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    I took my 3 daughters out to the Yakima on a warm sunny fall day a couple years back. While the two oldest, not wanting to fish, frolicked in the water upstream I waded out up to my knees in a shallow riffle with my youngest firmly affixed to my leg. Questions quickly filled the air from her 5 year old brain like a Deschutes caddis hatch in July. I rigged my rod, tied on a bug and began casting toward a soft spot in the riffle. As I was so busy explaining everything I was doing to a chorus of "why dad?"s I barely noticed that my fly had disappeared from the surface. I lifted my rod and felt the line tighten to a 19" rainbow that jumped several times and tore upstream. I brought the fish to hand, let my daughter look and touch, then gingerly released the little football. I went back to casting. Nina mumbled about needing something, released her grip on my leg and headed back to and across the broad cobbled beach. Several minutes later I felt the familiar tug on my shorts. I turned around to see her with a stick slightly longer than she was tall. "Dad, I have a fishing pole now. I just need some string and one of those fly thingies." I figured I'd humor her so I pulled out a 12' leader and affixed it to the end of her "rod". I looked to select a fly for her. My mind went back to my father and the cheap gaudy Chinese flies that he would give my brother and I so that his good flies didn't end up spending the rest of their lives in the streamside brush. I selected one of my best bugs, tied it on, and directed her to cast it into a foamy seam. I looked around for her sisters and before you could say Californica Pteronacys she started shrieking, "I got one Dad, I got one!!" I turned around to watch her strip a 6" cutthroat to her hand. This was too much for her sisters to ignore. They both came splashing out to inspect her quarry and immediately began negotiating to relieve her of the rod. The three of them managed to catch a couple more all the while arguing over whose turn was next. Later as we were leaving Nina looked at me and said "Dad, I sure had fun fishing. Let's call that our special spot so nobody else will know where it is." And so we do.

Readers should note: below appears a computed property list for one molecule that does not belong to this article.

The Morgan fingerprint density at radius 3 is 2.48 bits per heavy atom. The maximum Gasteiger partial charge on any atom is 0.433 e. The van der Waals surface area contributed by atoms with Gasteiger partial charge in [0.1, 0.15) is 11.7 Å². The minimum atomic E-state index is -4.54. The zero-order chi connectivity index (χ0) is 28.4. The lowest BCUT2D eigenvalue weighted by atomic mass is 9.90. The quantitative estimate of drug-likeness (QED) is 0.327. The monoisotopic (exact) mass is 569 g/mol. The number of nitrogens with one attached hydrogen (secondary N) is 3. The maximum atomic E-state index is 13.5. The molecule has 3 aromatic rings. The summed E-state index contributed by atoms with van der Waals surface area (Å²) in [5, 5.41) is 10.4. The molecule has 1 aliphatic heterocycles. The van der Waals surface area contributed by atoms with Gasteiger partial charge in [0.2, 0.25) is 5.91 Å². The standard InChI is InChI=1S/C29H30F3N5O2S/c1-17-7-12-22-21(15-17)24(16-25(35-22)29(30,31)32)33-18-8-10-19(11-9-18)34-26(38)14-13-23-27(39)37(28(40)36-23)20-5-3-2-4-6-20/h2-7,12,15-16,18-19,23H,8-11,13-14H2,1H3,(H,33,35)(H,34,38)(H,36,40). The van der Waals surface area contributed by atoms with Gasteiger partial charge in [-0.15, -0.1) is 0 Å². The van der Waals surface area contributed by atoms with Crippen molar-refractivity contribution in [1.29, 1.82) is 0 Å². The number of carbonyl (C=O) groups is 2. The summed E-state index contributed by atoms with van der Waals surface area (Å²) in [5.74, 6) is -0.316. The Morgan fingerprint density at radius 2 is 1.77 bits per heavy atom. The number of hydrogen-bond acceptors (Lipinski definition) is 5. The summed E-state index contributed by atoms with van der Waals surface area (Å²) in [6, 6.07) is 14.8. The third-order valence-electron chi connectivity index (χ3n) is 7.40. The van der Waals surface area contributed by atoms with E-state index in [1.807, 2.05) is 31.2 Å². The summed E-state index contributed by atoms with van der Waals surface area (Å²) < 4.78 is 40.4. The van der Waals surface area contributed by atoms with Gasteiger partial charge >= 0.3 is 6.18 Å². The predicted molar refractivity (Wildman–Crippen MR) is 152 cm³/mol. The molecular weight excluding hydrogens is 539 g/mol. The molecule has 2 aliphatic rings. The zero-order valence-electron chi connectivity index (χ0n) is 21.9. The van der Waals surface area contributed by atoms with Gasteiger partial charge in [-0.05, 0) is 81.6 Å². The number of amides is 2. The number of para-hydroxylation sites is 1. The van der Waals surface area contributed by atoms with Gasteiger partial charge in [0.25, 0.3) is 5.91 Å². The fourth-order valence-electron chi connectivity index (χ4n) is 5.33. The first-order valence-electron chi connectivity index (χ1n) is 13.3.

14. pwoens Active Member

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    Spokane, Washington, USA.
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    I wouldnt call this one a favorite moment, rather a memorable moment:
    I was out on a little fly only, no motors lake in NE Washington with buddy of mine fly fishing from the good old canoe. I was in back and my buddy was perched up front. We had just finished rowing to the area we wanted to fish and my buddy had just tied on a number 18 royal coachman. After he was done tying he began fishing. His first cast came around the left side of my side and wrapped all the way around to the right side, slapping my nose with the fly. I was not as fortunate with the second cast. I yelped after being whipped but it did not stop the inevitable. His second cast wrapped around again but this time it snagged my right eyelid. This time it was more than a yelp, however it was too late. My buddy, who was at this point my worst enemy, had already began his forward momentum of this cast. The force twisted my head around and about capsized the canoe. The barb had poked through and was scrapping my eye itself. This feeling is not one that I can explain, nor the method in which the flyhad to be removed. Needless to say sunglasses are a must since then.